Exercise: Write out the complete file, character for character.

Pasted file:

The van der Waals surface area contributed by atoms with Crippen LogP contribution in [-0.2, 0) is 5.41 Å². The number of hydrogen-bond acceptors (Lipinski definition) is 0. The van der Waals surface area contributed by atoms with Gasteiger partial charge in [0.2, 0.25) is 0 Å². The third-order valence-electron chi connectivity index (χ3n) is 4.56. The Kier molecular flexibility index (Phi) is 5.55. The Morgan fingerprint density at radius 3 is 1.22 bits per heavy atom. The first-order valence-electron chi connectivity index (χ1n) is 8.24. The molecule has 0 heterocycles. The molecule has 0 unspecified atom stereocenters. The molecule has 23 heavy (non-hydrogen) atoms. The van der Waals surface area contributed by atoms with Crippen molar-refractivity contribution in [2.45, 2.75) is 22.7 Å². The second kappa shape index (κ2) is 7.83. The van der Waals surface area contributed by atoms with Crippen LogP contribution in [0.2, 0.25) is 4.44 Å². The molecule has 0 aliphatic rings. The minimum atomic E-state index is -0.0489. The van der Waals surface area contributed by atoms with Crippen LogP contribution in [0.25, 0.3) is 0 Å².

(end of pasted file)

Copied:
The van der Waals surface area contributed by atoms with Crippen LogP contribution in [-0.2, 0) is 5.41 Å². The number of hydrogen-bond acceptors (Lipinski definition) is 0. The van der Waals surface area contributed by atoms with Gasteiger partial charge in [0.2, 0.25) is 0 Å². The third-order valence-electron chi connectivity index (χ3n) is 4.56. The Kier molecular flexibility index (Phi) is 5.55. The Morgan fingerprint density at radius 3 is 1.22 bits per heavy atom. The first-order valence-electron chi connectivity index (χ1n) is 8.24. The molecule has 0 heterocycles. The molecule has 0 unspecified atom stereocenters. The molecule has 23 heavy (non-hydrogen) atoms. The van der Waals surface area contributed by atoms with Crippen molar-refractivity contribution in [2.45, 2.75) is 22.7 Å². The second kappa shape index (κ2) is 7.83. The van der Waals surface area contributed by atoms with Crippen LogP contribution in [0.2, 0.25) is 4.44 Å². The molecule has 0 aliphatic rings. The minimum atomic E-state index is -0.0489. The van der Waals surface area contributed by atoms with Crippen LogP contribution in [0.25, 0.3) is 0 Å².